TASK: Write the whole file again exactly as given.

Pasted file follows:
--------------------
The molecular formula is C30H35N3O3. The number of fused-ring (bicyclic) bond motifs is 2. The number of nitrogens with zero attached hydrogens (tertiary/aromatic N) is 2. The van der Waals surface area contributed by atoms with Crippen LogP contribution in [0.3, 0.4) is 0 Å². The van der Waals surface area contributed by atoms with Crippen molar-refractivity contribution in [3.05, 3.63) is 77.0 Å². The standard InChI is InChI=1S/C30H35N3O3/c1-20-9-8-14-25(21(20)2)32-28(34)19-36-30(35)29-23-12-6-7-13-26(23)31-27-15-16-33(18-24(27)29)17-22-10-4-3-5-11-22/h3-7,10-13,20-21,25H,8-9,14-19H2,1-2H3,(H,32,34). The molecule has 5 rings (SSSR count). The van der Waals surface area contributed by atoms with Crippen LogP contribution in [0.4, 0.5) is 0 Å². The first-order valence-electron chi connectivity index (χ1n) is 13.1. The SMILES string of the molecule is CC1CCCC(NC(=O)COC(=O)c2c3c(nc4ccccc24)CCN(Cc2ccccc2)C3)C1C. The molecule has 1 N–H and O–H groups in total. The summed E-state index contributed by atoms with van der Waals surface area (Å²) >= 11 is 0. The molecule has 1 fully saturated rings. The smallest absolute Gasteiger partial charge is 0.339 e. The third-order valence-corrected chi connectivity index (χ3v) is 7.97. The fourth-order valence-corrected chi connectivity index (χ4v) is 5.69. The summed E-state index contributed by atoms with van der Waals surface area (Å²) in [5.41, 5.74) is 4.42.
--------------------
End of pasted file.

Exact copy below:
The molecular formula is C30H35N3O3. The number of fused-ring (bicyclic) bond motifs is 2. The number of nitrogens with zero attached hydrogens (tertiary/aromatic N) is 2. The van der Waals surface area contributed by atoms with Crippen LogP contribution in [0.3, 0.4) is 0 Å². The van der Waals surface area contributed by atoms with Crippen molar-refractivity contribution in [3.05, 3.63) is 77.0 Å². The standard InChI is InChI=1S/C30H35N3O3/c1-20-9-8-14-25(21(20)2)32-28(34)19-36-30(35)29-23-12-6-7-13-26(23)31-27-15-16-33(18-24(27)29)17-22-10-4-3-5-11-22/h3-7,10-13,20-21,25H,8-9,14-19H2,1-2H3,(H,32,34). The molecule has 5 rings (SSSR count). The van der Waals surface area contributed by atoms with Crippen LogP contribution in [0.4, 0.5) is 0 Å². The first-order valence-electron chi connectivity index (χ1n) is 13.1. The SMILES string of the molecule is CC1CCCC(NC(=O)COC(=O)c2c3c(nc4ccccc24)CCN(Cc2ccccc2)C3)C1C. The molecule has 1 N–H and O–H groups in total. The summed E-state index contributed by atoms with van der Waals surface area (Å²) >= 11 is 0. The molecule has 1 fully saturated rings. The smallest absolute Gasteiger partial charge is 0.339 e. The third-order valence-corrected chi connectivity index (χ3v) is 7.97. The fourth-order valence-corrected chi connectivity index (χ4v) is 5.69. The summed E-state index contributed by atoms with van der Waals surface area (Å²) in [5.41, 5.74) is 4.42.